Submitted to: HortScience
Publication Type: Abstract Only
Publication Acceptance Date: April 1, 2010
Publication Date: August 1, 2010
Repository URL: http://hortsci.ashspublications.org/cgi/data/45/8/DC1/1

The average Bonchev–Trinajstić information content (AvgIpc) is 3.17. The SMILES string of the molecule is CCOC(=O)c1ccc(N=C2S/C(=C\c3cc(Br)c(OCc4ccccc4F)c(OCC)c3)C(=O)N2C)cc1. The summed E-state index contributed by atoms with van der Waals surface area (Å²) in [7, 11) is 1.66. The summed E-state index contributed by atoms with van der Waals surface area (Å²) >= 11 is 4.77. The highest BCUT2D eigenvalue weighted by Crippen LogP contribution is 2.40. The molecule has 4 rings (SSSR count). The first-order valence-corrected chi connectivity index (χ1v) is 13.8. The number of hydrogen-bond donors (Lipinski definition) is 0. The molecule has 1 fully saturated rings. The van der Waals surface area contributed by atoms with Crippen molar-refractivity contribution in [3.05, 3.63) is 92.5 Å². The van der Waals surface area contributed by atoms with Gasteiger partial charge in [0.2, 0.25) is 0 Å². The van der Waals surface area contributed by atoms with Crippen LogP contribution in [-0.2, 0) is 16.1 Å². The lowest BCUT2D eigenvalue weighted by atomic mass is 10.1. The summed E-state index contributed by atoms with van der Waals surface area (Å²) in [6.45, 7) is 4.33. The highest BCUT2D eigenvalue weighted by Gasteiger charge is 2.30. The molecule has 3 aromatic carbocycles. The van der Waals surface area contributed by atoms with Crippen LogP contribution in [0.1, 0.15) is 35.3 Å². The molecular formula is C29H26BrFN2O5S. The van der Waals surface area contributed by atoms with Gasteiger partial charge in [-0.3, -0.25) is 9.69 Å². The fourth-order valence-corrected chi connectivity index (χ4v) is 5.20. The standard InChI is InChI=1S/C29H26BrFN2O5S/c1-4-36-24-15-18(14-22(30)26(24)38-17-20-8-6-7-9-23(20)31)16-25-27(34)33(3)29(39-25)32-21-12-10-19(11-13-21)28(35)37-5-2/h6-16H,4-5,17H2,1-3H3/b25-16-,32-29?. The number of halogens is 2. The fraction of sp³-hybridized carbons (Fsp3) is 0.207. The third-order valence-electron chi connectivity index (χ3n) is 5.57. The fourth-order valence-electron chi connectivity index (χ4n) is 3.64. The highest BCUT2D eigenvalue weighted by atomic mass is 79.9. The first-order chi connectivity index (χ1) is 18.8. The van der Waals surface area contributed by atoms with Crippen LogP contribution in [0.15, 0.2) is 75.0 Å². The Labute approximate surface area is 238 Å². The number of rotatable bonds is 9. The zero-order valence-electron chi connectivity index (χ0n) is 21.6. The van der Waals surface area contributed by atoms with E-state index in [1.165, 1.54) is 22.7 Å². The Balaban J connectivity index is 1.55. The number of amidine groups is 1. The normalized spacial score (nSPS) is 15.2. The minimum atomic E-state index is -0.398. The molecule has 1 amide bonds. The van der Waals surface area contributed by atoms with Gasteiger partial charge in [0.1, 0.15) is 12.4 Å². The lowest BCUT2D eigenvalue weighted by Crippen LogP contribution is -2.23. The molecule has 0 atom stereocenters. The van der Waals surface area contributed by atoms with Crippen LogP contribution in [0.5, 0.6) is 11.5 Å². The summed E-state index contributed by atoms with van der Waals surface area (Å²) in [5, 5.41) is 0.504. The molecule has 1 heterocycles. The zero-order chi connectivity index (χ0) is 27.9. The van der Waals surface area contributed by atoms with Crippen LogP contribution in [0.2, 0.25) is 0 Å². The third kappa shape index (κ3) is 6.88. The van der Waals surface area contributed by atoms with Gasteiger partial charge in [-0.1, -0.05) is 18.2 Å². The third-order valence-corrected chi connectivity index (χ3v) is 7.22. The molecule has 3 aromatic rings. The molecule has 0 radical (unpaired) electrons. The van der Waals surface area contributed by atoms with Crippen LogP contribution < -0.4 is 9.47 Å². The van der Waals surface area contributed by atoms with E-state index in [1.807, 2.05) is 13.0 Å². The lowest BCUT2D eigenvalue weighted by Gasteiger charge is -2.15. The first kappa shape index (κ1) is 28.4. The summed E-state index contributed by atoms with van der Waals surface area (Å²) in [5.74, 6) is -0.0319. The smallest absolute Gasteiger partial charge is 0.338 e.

Citation: Farnham, M.W., Grusak, M.A. 2010. Mineral Concentration of Broccoli Heads in relation to Year of Cultivar Release. HortScience. 45:S282-S283 (Abstr.) Technical Abstract: It has been suggested that breeding for yield in agronomic and horticultural crops has resulted in decreases in mineral nutrient (e.g., calcium, magnesium) concentration of the harvested part of these crops. Broccoli has been cited as one horticultural crop that has exhibited such nutrient declines. Most of the claims regarding nutrient decline are based on historical data from United States and European nutrient databases that represent samples taken over many years assayed using variable methods and analytical equipment. Using historical data to evaluate possible changes over time has been criticized as a use of this data that was never intended. A better assessment of nutrient changes over time would be accomplished by conducting field tests of different cultivars released in different years but grown in the same environment(s). Thus, we undertook a study to evaluate mineral concentration of broccoli heads harvested from field-grown hybrids released over the last 30 years as well as from one old open-pollinating population. Broccoli heads from 14 cultivars were harvested from three replicated trials conducted in three fall environments in South Carolina. Concentrations of Ca, Cu, Fe, K, Mg, Mn, Mo, Na, P, S, and Zn were determined on a dry mass basis using ICP-OES. Observations indicate there were no consistent trends for all minerals as a function of year of cultivar release. In some years and with some minerals, older cultivars had the highest concentrations, while for other minerals the newer cultivars had the highest concentrations. Results do not appear to support a general concept of nutrient decline in broccoli associated with modern crop improvement.